Welcome to The Daddy Issue, our very fatherly tip of the cap to the father figures in our lives as well as all the fatherly stuff they can’t help but do — from pretending they’re not asleep on the couch, to the dad jokes that make even Tony Soprano smile. We’ll talk to famous dads and their equally famous progeny and also deconstruct fatherly influence in each and every one of its forms. In doing so, we hope to come out the other side with a better understanding of our own — and everyone else’s — daddy issues. Read all of the stories here.
Although most people’s parents inadvertently fucked them up in one way or another, the phenomenon of “daddy issues” is distinctly gendered. More specifically, it’s lumbered upon women when they do literally anything that relates to sex and relationships — whether that’s something kinky (e.g., calling their partner “daddy”) or something more emotional (like struggling to trust a romantic partner). And while “daddy issues,” like “mommy issues,” can refer to something real — mostly to attachment styles resulting from childhood experiences — their weaponization against women is simply a way of minimizing their emotions, and shaming them for sexual desires.
This is no more obvious than in the sex industry, which, according to mainstream opinion, exclusively employs people who’ve experienced some kind of childhood trauma or abuse — or, as they say, have “daddy issues.” There are a small handful of studies that claim there’s a clear-cut correlation between sexual child abuse and sex work, but many of these papers — one of which is authored by an anti-sex-work activist — often dangerously conflate sex work and sex trafficking, and tend to ignore any comfort survivors of abuse might get from reclaiming their sexuality via sex work.
Importantly, these studies and the wider conversations about sex workers’ assumed trauma ignores two major facts. For one, most people who have family trauma or who’ve been abused do not enter sex work, so it’s impossible to say there’s a predicative relationship between the two. (Some studies have found that sex workers have a higher rate of childhood abuse than the general population, but it’s hard to know for sure, as most researchers aren’t prying into the personal histories of veterenarians, chefs, teachers, programmers or anyone with less stigmatized professions.) Secondly, plenty of people get into sex work by choice, many of whom have loving relationships with their families.
That’s not to say there aren’t sex workers who’ve suffered abuse or childhood trauma, or whose experiences of it have led them into sex work. It also doesn’t mean that sex work is invarably an empowering choice (many people engage in survival sex), nor that abuse doesn’t exist in the industry — in fact, globally, sex workers have a 45 to 75 percent chance of experiencing sexual violence on the job (and they have less of a chance of being believed when they report such violence). But this prevalent misconception does erase the experiences of countless sex workers who’ve entered the industry consensually, and whose dads (and other parents/guardians) aren’t only accepting of their careers, but — like any other parent whose child does any other job — supportive of them.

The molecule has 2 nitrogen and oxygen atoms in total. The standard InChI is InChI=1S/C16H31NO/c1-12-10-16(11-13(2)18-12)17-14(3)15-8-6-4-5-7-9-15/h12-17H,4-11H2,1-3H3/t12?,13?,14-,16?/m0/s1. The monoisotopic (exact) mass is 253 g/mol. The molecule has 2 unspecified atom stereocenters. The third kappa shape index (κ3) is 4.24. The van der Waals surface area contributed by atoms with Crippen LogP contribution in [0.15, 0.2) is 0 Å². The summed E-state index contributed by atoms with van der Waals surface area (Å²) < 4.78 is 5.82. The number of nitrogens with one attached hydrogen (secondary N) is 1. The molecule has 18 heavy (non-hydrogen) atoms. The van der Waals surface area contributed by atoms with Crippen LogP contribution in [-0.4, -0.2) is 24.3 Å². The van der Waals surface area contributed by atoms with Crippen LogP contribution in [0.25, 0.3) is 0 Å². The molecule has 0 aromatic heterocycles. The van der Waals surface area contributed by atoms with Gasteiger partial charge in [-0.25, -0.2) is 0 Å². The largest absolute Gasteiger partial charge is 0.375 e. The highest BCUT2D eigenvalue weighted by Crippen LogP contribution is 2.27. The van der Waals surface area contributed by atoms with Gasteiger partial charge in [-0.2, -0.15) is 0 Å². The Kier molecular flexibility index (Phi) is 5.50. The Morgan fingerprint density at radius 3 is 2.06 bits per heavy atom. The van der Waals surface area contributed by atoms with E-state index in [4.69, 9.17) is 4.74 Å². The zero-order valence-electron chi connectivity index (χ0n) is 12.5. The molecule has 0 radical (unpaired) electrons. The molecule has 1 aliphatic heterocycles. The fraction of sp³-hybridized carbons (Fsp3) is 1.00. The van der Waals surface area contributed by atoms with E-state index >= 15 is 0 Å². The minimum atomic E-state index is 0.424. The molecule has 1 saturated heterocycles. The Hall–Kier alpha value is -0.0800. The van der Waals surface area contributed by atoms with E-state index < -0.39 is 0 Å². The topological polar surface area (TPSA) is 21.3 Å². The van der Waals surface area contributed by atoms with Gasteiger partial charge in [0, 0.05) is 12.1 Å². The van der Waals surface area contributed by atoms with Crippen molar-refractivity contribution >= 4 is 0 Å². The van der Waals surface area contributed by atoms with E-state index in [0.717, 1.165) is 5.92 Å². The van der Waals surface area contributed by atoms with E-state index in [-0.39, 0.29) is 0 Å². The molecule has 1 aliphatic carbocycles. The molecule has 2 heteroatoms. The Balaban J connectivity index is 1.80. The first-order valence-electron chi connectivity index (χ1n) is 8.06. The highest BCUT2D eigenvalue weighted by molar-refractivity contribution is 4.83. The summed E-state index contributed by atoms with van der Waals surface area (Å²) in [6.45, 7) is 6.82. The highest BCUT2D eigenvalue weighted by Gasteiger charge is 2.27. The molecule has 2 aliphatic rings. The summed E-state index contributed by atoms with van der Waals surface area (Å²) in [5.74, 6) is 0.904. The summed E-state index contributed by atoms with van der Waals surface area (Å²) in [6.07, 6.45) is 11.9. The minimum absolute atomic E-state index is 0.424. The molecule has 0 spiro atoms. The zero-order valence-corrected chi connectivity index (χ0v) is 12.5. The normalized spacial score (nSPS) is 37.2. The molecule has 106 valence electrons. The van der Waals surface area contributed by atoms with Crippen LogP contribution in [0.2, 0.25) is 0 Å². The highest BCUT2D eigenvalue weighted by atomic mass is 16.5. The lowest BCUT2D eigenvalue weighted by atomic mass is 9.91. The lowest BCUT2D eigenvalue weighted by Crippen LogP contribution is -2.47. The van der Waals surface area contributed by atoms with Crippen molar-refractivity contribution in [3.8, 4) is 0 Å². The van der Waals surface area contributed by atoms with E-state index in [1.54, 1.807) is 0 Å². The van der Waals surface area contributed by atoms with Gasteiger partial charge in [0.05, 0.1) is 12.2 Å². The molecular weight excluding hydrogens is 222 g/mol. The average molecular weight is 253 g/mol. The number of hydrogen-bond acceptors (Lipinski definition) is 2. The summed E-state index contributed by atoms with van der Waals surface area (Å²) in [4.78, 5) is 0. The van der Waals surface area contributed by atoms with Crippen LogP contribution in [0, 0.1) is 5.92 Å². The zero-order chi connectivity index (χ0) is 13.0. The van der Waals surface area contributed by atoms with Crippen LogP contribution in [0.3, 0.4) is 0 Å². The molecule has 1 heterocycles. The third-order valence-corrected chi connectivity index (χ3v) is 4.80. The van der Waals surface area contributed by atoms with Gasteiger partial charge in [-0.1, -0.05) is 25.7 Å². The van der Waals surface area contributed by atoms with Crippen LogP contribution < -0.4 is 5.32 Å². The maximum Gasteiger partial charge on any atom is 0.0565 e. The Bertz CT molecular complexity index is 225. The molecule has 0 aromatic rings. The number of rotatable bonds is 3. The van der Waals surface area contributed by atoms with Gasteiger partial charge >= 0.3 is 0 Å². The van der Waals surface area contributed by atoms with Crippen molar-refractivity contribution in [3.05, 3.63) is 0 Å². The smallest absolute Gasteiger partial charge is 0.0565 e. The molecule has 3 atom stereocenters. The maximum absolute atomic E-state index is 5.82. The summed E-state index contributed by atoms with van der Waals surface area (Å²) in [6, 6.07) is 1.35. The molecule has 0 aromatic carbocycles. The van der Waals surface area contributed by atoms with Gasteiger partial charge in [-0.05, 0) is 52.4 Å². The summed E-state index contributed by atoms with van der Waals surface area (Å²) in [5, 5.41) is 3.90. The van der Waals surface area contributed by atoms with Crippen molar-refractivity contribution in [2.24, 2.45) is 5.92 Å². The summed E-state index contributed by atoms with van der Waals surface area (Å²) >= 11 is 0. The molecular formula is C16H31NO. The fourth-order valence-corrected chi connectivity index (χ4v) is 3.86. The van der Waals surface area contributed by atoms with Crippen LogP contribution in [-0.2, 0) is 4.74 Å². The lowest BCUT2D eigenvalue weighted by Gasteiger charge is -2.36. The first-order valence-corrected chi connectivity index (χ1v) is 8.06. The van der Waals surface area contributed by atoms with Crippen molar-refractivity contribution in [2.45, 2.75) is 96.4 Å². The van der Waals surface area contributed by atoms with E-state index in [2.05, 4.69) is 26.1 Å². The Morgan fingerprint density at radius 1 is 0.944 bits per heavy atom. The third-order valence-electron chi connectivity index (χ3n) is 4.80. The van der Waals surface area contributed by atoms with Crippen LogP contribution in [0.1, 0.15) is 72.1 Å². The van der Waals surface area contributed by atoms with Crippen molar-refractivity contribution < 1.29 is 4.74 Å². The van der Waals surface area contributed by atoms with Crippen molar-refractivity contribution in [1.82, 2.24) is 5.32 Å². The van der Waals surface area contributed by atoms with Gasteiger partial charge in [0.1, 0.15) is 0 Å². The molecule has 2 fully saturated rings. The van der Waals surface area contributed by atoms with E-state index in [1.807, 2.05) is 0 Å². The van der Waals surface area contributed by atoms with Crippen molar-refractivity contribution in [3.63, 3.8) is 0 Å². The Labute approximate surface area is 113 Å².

So, to find out what sex workers make of this misconception, I asked a few of them about their experiences in the industry, their relationships with their families and why they think there’s an assumption that men find it harder to accept that “daddy’s little girl” does sex work.
The lineup included:
- MelRose Michaels, a veteran cam girl, OnlyFans creator, podcaster, YouTuber and the founder of Networthy, a clothing line for sex workers by sex workers and SexWorkCEO, a suite of educational tools and resources for adult entrepreneurs.
- Tiana GlittersaurusRex, an OnlyFans creator and the president of the Sex Work Survival Guide, a nonprofit that offers free resources and information to the sex work community.
- Yasmin Baker, a British OnlyFans creator, who’s becoming one of the platform’s fastest-rising stars since she joined in 2019.
- Lucy Banks, a former banker, mother and Australia-based OnlyFans creator.
- Valentina Bellucci, a porn performer, producer, content creator and the owner of Step House XXX, a newly launched adult studio and website.
- Brie Nightwood, an OnlyFans creator, computer whiz and the founder of Nightwood Media, a social media agency training adult creators on how to increase their earnings.
- Jane Wilde, an award-winning adult film star and content creator, whose work has earned her the title of “Queen of Anal.”
Here’s what they had to say…
How did you get into sex work?
Michaels: I’ve been involved in the sex work space for just under 11 years, having started as a student, when I’d do go-go dancing at nightclubs on the weekends to make ends meet. At a certain point, a lot of the dancers started to quit to go and do webcam modeling online, where some of the top models earned $30,000 a month! I went home, signed up for an account, and cammed the first night I moved into my apartment for as long as it took until I made my $975 rent. I logged on at 6 p.m. in an empty room with my laptop propped up on a cardboard box, and logged off at 4 a.m. that next morning having made over $1,000.